Despite the fact that the COVID-19 vaccine has become more widely available in the U.S. in recent months, it’s also been an arduous period of anti-vaxxers — often led by Republican men — pushing anti-vaccine conspiracy theories. But that may no longer be an effective tool now that there's a sudden surge of people reconsidering their anti-vax stance, thanks in part to new mask guidelines from the Centers for Disease Control and Prevention (CDC).
It turns out that the May 13 announcement from the CDC has more unvaccinated people going to get their jabs. The new guidance stated that people who are fully vaccinated from COVID-19 no longer need to wear masks in indoor and outdoor settings, barring some exceptions. New data obtained by CNN shows that that same afternoon, the vaccines.gov website saw its second highest number of visitors since it was launched at the end of April, as more people began looking up vaccination information by zip code.
"This shows incentives matter," Jonathan Reiner, MD, professor of medicine and surgery at George Washington University School of Medicine, told CNN. "People needed a carrot, and the carrot was the ability to drop the mask in most settings."
It remains unclear, though, whether the rate of vaccinations went up specifically as a result of the announcement. While website visits and vaccines were both on the rise after the issuance of the new guidelines, the CDC had also opened up the Pfizer vaccine to young people ages 12 to 15 that same week. These changes made the vaccine available to 17 million more people.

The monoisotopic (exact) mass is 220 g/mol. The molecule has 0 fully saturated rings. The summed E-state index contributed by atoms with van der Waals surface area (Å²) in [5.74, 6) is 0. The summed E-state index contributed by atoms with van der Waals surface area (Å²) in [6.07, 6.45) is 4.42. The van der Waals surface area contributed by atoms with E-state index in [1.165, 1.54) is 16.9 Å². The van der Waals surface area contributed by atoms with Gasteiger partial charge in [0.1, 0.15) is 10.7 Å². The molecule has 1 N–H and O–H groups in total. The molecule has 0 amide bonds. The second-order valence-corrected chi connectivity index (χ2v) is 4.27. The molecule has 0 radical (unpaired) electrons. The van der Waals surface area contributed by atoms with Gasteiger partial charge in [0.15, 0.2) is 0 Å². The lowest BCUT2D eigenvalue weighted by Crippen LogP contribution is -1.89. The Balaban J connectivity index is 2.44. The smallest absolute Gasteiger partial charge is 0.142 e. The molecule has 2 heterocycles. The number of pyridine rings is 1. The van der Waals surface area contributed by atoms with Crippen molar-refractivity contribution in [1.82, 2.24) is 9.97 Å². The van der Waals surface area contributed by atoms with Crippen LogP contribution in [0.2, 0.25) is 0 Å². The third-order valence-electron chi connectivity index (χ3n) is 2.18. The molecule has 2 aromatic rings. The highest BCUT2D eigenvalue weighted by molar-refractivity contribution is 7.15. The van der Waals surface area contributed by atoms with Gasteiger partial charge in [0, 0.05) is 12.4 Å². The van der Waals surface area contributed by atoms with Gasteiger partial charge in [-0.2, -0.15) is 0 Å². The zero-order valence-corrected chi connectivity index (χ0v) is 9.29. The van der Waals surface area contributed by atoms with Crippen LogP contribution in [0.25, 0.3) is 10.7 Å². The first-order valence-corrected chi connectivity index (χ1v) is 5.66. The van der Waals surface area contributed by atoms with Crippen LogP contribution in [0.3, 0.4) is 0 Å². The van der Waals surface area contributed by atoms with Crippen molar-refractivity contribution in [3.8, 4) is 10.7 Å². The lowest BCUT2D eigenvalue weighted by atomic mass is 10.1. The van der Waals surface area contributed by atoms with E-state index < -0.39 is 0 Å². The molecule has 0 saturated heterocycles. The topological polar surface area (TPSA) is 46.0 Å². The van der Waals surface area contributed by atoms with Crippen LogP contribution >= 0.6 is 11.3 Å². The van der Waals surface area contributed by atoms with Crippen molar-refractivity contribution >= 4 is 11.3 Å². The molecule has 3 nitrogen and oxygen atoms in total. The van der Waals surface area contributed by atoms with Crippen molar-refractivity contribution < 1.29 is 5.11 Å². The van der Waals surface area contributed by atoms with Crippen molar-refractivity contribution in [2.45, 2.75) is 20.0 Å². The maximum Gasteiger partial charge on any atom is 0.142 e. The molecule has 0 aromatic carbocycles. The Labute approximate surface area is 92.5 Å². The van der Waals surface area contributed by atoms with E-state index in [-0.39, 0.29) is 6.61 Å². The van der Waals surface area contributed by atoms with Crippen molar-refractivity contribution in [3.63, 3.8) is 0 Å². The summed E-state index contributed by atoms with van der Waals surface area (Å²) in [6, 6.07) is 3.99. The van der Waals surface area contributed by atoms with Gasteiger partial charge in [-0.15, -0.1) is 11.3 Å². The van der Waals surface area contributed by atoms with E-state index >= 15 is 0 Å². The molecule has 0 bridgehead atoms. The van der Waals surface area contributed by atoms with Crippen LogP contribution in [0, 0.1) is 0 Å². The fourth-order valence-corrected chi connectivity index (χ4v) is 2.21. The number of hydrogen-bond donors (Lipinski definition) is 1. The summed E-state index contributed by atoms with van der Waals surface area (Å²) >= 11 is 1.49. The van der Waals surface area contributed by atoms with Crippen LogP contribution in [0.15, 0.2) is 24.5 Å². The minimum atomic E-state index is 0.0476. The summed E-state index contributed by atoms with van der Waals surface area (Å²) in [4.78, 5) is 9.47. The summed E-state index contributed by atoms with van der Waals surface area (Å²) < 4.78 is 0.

Moving forward, it remains to be seen whether anti-vaxxers — including Republicans and men specifically — will contribute to the greater good and start taking care of themselves. While 44% of people over 16 who had received the vaccine by April were women, only 30% of men in the same age group had.
Some of this came down to men being "men" — you know, the toxic masculinity that they believe makes them invincible. Big Strong Men were also less likely to wear masks throughout the pandemic because of their perceived “illusions of vulnerability.” As the Biden administration aimed to reach a vaccination rate of 80% among adults by the summer, many men continued to say, “nah, I’m good.” (Literally.) All this despite the fact that COVID deaths worldwide have been 2.4 times higher for men than women.
And when it comes down to political ideology, well, it’s Republican men who apparently consider themselves the most manly, with 49% of Republican men saying they will not get the vaccine. This is compared to 34% of Republican women, 14% of Democrat women, and only 6% of Democrat men.
Still, there has been significant progress in the U.S. on the vaccination front, as around half of Americans have received at least one dose of a COVID vaccine. And while we may never reach the necessary threshold for herd immunity nationwide, every person who gets vaccinated can help slow the spread and mutation of this virus.